If we have high quality data, researchers who want to design methods to extract knowledge need to be able to use the data. Designing a pediatric cancer enclave or sandbox where researchers can compute on data without having to download the data themselves was brought up in the “Development of tools and resources to extract knowledge from data“ session by one of the small groups assembled during the breakout session. This setup would alleviate obstacles in obtaining access to the data and downloading the data as outlined in “Barriers to accessing public cancer genomic data” from some of the folks from the UCSC Treehouse Initiative (Learned et al. Scientific Data. 2019.). We encourage you to check that paper out if you’re interested in learning more about some of the barriers researchers currently face.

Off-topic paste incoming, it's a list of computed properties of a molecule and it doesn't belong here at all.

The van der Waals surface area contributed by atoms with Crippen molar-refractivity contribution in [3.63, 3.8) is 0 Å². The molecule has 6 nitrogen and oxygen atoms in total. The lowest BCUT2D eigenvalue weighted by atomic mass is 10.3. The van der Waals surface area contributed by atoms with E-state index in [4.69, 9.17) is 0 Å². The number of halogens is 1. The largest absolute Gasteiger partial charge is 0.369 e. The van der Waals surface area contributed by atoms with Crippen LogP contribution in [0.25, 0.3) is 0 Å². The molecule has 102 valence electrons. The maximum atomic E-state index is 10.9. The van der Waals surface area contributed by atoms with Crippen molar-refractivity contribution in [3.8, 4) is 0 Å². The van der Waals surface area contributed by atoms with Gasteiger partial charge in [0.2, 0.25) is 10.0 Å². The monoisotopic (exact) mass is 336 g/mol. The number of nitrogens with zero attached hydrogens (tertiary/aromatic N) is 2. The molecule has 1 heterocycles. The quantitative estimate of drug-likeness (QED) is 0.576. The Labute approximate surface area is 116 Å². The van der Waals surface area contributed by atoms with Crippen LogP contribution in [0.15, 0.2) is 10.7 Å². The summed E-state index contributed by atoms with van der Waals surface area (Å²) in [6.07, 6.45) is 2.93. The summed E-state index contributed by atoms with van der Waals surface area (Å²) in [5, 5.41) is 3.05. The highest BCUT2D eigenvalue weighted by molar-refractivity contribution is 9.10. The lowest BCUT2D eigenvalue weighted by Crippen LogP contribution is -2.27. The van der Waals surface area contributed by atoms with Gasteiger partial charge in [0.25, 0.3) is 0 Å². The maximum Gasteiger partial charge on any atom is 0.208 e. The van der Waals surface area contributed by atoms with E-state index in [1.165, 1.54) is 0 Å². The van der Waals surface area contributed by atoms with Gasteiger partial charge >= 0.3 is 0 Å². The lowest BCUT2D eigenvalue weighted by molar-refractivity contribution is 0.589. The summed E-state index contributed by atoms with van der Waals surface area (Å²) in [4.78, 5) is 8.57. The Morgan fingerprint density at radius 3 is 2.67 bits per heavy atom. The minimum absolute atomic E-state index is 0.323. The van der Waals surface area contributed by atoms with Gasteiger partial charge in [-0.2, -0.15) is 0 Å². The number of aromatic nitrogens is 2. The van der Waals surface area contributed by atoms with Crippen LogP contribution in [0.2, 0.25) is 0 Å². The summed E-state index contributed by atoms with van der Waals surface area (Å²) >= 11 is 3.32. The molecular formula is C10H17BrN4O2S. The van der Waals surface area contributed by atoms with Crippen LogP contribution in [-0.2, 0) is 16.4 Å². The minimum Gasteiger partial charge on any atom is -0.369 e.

Attracting the best talent to the field and increasing the computational skills of the pediatric cancer field will be important going forward. Both of the points above remove barriers that can stymie new entrants to the field.
This is a small sample of the what that was discussed at the CCDI Symposium, but the how is likely to be incredibly challenging. It will take interdisciplinary teams of scientists, engineers, user researchers, and research coordinators to make any or all of this happen. The team composition that realizes the CCDI is a team composition that isn’t always found in academic science. We hope that this concept is central as consideration of the CCDI advances.
We look forward to hearing more about the CCDI in the coming months. The Childhood Cancer Data Initiative Ideas site, where you can submit your own ideas, is open until August 23rd: https://cancerresearchideas.cancer.gov/